Some schoolchildren displaying posters on the campaign against child marriage and abuse at the meeting

The East Gonja municipality in the Savannah Region recorded about 54 teenage pregnancies before the outbreak of the COVID-19 and 96 during the pandemic in 2020 among  girls in primary, junior high and senior high schools (SHSs).

The Municipal Girls Education Officer, Ms Paulina Attah, disclosed this at a stakeholders' dialogue on: “End child marriage and violence against children” held in Salaga, the capital of the East Gonja Municipality last Thursday.

She said teenage pregnancy continued to be a major driver of child marriages in the municipality as girls, who often got pregnant, were given out for marriage to those who impregnated them. The girls also dropped out of school as a result of the pregnancy.

She, therefore, called on parents not to shirk their responsibilities towards their children, especially the girls, in order for them not to fall prey to some unscrupulous men who took advantage of their vulnerability to provide them with some of their basic needs, and end up impregnating them.

The event, organised by World Vision, Ghana (WVG) brought together students, traditional authorities, personnel of the security agencies, Ghana Education Service (GES), health officials, community members, among others, to deliberate on the issue and to find a lasting solution to  it.


The stakeholders at the meeting also pledged to protect children against all forms of abuse and early marriage that jeopardised their future and cut short their future dreams and aspirations.

Ms Attah said to help minimise the menace, her outfit had intensified guidance and counselling in schools to educate adolescent boys and girls on the effects of teenage pregnancy and community engagements to impress on parents not to shirk their responsibility towards their teenage girls, in particular.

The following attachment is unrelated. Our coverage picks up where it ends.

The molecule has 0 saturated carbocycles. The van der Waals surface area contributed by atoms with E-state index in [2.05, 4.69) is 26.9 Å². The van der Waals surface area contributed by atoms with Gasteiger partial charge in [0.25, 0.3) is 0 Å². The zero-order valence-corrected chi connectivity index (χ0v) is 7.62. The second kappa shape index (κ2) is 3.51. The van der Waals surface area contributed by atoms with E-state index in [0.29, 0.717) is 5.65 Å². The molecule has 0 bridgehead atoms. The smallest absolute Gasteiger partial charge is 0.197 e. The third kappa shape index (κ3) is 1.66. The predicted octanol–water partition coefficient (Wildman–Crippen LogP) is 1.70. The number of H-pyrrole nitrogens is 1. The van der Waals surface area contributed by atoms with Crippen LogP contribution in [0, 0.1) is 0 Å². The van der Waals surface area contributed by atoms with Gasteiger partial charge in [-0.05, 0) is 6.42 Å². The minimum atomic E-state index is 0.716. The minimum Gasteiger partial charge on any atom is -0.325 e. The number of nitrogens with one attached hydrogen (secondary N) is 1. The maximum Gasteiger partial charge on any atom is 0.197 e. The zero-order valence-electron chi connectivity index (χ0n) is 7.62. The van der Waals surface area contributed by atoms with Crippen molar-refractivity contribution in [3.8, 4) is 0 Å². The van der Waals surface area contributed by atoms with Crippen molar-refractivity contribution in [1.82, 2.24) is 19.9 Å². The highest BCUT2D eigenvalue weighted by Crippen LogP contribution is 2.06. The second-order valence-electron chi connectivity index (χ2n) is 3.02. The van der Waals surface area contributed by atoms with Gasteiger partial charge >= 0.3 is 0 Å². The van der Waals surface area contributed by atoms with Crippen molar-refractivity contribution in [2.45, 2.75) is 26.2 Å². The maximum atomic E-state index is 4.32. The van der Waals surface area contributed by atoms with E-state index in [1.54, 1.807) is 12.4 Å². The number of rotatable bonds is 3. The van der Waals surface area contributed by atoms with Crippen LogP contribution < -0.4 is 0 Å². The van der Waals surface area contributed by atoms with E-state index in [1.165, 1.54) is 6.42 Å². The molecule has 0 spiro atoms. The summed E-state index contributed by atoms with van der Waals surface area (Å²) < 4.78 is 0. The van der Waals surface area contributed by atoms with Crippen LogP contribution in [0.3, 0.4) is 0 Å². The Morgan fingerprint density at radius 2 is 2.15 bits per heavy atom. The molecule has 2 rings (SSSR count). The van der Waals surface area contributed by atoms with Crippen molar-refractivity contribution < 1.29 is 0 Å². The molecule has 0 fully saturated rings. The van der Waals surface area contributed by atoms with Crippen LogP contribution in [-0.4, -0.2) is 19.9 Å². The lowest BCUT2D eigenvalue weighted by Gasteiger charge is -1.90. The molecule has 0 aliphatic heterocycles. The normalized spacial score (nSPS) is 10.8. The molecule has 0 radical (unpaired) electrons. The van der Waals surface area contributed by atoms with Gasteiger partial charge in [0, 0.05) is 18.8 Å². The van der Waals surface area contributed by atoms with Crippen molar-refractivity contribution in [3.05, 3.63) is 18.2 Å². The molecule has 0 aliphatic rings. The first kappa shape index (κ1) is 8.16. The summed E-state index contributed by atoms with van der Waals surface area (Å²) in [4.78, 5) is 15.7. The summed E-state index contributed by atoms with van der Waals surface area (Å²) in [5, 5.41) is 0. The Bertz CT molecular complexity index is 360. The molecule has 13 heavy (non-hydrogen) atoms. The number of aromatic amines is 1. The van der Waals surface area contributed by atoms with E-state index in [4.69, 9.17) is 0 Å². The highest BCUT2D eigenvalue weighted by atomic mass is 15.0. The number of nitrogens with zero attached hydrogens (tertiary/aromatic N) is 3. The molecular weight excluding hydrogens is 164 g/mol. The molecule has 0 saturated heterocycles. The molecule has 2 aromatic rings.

For his part, the End Child Marriage Campaign Coordinator of WVG, Ms Barbara Yeboah Asare, said child marriage continued to be a global phenomenon which impeded the development of a country and the full realisation of the rights of children, saying it was a violation of children's rights since every child had the right to be protected from harmful practices.

According to her, the United Nations Children’s Fund (UNICEF) 2020 report indicated that Ghana was home to over two million child brides including currently married girls along with women who were first married in their childhood.

The Divisional Police Commander for Salaga, Chief Superintendent of Police,  Mr Amos Yelisong, for his part, called for collaboration among child protection agencies, community members, parents and traditional authorities with the security agencies to end child marriage and abuse of children by reporting perpetrators to the law enforcement agencies for action.

The Salaga District Magistrate, Mr David Sebiyam, for his part, called on the municipal assembly and traditional authorities to come out with a by-law to help curb child marriage in the area.

A representative of the Kpembewura (the Paramount Chief of Salaga), Alhaji Seidu Bakari, commended WVG for the initiative to fight child marriage and abuse in the municipality and gave an assurance of the support of the traditional council to help achieve the objective of the campaign.